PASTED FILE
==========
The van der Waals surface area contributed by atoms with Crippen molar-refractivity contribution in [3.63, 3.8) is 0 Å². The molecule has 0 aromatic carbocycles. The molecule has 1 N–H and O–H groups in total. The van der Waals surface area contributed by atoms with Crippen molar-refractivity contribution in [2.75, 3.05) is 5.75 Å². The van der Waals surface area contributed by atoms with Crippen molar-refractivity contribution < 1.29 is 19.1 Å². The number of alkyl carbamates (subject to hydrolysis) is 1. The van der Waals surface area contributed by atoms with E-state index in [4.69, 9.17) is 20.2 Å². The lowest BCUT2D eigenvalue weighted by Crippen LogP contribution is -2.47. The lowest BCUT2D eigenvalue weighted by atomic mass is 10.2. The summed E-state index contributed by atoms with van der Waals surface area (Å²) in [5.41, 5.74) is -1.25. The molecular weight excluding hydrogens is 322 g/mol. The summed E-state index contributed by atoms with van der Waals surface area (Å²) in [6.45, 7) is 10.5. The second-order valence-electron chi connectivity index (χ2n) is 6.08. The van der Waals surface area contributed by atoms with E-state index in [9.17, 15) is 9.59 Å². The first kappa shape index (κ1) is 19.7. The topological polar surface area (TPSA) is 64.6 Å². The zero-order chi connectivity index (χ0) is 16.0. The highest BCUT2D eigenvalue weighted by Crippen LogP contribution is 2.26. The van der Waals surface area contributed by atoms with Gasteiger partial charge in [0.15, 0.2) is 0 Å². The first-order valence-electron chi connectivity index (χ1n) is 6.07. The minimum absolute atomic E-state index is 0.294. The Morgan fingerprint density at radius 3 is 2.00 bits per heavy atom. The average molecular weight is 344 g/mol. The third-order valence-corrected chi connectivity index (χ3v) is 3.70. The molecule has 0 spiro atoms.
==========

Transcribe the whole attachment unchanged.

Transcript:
The van der Waals surface area contributed by atoms with Crippen molar-refractivity contribution in [3.63, 3.8) is 0 Å². The molecule has 0 aromatic carbocycles. The molecule has 1 N–H and O–H groups in total. The van der Waals surface area contributed by atoms with Crippen molar-refractivity contribution in [2.75, 3.05) is 5.75 Å². The van der Waals surface area contributed by atoms with Crippen molar-refractivity contribution < 1.29 is 19.1 Å². The number of alkyl carbamates (subject to hydrolysis) is 1. The van der Waals surface area contributed by atoms with E-state index in [4.69, 9.17) is 20.2 Å². The lowest BCUT2D eigenvalue weighted by Crippen LogP contribution is -2.47. The lowest BCUT2D eigenvalue weighted by atomic mass is 10.2. The summed E-state index contributed by atoms with van der Waals surface area (Å²) in [5.41, 5.74) is -1.25. The molecular weight excluding hydrogens is 322 g/mol. The summed E-state index contributed by atoms with van der Waals surface area (Å²) in [6.45, 7) is 10.5. The second-order valence-electron chi connectivity index (χ2n) is 6.08. The van der Waals surface area contributed by atoms with E-state index in [9.17, 15) is 9.59 Å². The first kappa shape index (κ1) is 19.7. The topological polar surface area (TPSA) is 64.6 Å². The zero-order chi connectivity index (χ0) is 16.0. The highest BCUT2D eigenvalue weighted by Crippen LogP contribution is 2.26. The van der Waals surface area contributed by atoms with Gasteiger partial charge in [0.15, 0.2) is 0 Å². The first-order valence-electron chi connectivity index (χ1n) is 6.07. The minimum absolute atomic E-state index is 0.294. The Morgan fingerprint density at radius 3 is 2.00 bits per heavy atom. The average molecular weight is 344 g/mol. The third-order valence-corrected chi connectivity index (χ3v) is 3.70. The molecule has 0 spiro atoms.